Note: This recipe is featured in our Gilded Fork: Entertaining at Home cookbook.
This classic French dish from Lyon , the culinary capital of France , means “in half-mourning,” and refers to the effect of thinly sliced truffles in a black lace veil covering the bird. The traditional recipe uses a whole chicken, but using poussins (baby chickens) or Cornish hens allows you to offer individual whole birds to each diner, without destroying the lovely lace pattern. The dish is wonderful on its own, as the birds will be juicy and the truffles imparting intense flavor. But if you wish, you can serve it with the included pan sauce.
2 poussins (baby chickens) or Cornish hens, about 1 ½ pounds each
1 fresh black truffle, about 1 ounce, or 1 ounce grated truffle in olive oil [see Chef’s Note]
2 tablespoons unsalted butter, room temperature
1 tablespoon unsalted butter, melted
Gray salt and freshly ground black pepper, to taste
For the pan sauce:
½ cup dry white wine
½ cup chicken stock
1 teaspoon chervil leaves, minced
½ cup heavy cream (optional)
1 tablespoon brandy (optional)
Unsalted cold butter, for mounting
[Chef’s Note: Poussins would be the best choice for this recipe, as they are very small, delicate and flavorful. However, you may use Cornish hens or squab for this dish. Each bird has a slightly different flavor profile and size.
There is nothing so earthy and evocative as a fresh truffle in season. However, these capricious temptresses of the earth only show themselves at certain times of the year, and aren’t as widely available in the US as they are in Europe . We enjoy truffles year-round, using flash-frozen grated truffles preserved in olive oil. To substitute, carefully spread the grated truffles under the skin as you would sliced truffles. You won’t get the same veil effect, but the speckling will be intriguing, and the unique taste will be imparted to the breast meat.]
Slice the truffle as thinly as possible using a truffle shaver. Set aside.
Wash and dry the birds. Carefully loosen the skin from the breast of each bird without tearing. You can gently run your fingers under the skin and spread them slowly to loosen the skin, working first from the tail, then the neck. Use ½ of the truffle for each bird, and gently lift the skin, laying the truffle slices in a lace pattern over the breast meat. It helps to keep the skin from touching the truffles until you are finished, as it’s very difficult to shift the truffles once they are placed. When finished, slide one tablespoon of butter per bird under the skin and over the truffles, and press the skin down onto the meat. If you have any remaining truffle bits, mix them with the remaining butter and refrigerate until ready to roast. Tie the legs together with kitchen string, if desired. Refrigerate the birds for a few hours or overnight, as this will give time for the truffle to flavor the meat. If pressed for time, you can omit this step and roast them immediately.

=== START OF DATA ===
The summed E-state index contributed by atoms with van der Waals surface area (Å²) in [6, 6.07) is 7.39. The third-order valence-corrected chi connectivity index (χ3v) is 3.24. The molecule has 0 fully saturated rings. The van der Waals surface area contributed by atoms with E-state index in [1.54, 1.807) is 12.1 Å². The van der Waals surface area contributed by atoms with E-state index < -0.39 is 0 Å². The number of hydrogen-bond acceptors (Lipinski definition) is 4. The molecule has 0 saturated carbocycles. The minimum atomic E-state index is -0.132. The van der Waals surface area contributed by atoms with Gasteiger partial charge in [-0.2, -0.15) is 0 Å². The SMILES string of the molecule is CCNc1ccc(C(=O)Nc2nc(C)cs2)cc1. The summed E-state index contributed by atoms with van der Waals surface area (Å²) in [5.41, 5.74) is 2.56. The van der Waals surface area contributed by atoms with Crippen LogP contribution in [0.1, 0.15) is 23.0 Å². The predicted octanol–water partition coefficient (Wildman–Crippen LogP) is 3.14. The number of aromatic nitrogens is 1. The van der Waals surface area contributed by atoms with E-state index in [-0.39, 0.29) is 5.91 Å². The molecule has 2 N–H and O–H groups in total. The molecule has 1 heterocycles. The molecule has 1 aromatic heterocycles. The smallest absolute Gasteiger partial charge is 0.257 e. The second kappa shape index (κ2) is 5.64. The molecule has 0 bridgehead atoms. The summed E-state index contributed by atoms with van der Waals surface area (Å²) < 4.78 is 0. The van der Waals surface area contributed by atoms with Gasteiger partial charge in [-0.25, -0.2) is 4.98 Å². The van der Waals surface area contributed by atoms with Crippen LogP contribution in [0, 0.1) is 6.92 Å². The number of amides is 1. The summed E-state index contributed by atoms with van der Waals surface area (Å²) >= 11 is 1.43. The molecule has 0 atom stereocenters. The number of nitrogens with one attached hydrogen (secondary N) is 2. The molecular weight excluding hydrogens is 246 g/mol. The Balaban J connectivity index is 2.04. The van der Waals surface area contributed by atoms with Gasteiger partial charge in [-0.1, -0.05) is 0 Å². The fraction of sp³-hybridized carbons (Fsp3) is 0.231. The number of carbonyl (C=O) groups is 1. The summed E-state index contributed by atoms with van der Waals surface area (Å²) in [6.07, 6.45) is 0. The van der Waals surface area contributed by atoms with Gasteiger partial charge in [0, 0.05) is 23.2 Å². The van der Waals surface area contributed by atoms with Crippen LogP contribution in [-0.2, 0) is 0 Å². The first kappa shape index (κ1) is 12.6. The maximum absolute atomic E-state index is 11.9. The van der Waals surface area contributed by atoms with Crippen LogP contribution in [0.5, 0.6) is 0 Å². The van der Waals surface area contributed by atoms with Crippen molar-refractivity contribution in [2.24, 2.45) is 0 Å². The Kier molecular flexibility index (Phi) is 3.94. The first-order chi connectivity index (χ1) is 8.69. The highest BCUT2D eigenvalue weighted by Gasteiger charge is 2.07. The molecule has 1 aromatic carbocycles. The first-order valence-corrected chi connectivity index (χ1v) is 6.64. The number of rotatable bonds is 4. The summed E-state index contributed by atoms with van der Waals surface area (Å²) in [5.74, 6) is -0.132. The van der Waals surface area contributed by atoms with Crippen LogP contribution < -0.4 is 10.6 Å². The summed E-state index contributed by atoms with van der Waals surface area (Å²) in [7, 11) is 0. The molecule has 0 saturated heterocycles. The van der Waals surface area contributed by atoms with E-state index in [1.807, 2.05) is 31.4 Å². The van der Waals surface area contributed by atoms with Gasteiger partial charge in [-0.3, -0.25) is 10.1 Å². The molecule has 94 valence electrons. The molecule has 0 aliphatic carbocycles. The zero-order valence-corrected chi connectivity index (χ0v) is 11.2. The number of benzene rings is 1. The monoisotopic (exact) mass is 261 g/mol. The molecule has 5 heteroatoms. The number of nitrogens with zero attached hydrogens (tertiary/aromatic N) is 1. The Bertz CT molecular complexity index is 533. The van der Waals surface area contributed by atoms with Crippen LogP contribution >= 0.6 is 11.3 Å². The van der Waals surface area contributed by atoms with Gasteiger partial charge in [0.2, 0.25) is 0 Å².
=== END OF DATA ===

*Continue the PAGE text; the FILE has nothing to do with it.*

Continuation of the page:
Remove the birds from the refrigerator at least 20 minutes before roasting, preheat the oven to 400°F and lightly butter a roasting pan large enough to fit both of the birds without crowding. Melt the remaining tablespoon of butter and brush over the birds. Season with gray salt and freshly ground pepper inside and out, and roast in the center of the oven for 20 minutes, uncovered. Baste with the pan juices, and continue to baste every five minutes until the internal temperature of the thigh comes to 165-170° F. Remove the birds to a platter, cover with foil and allow to rest while you prepare the pan sauce.
For the pan sauce:
Skim the fat from the pan drippings using a spoon or a degreasing cup. Add the white wine to the pan juices and bring to a boil, being sure to deglaze the fond (brown bits) from the roasting pan. Reduce by one half, then add the chicken stock, reducing again by one half. Add the chervil and brandy (optional). If using heavy cream, stir it in now. If not, stir the sauce, and mount with butter. Season with salt and pepper, to taste.
[Chef’s Note: Mounting with butter, or “monter au beurre” in French, simply means to finish a sauce with butter. After a sauce is cooked and seasoned, adding a knob or two of cold butter helps to bring the sauce together, adding creaminess and thickness. It is essential that you use cold butter, and only add it after removing the sauce form the heat. This technique produces a lightly thickened sauce without having to resort to using a roux or other starch-based thickener.]
Place each finished bird on a serving plate. Just before service, lightly drizzle sauce around the bird. This dish can be served with a side of simply roasted potatoes or with our Balsamic-Roasted Root Vegetables.
Recipe by Mark Tafoya
Photo by Jaden Hair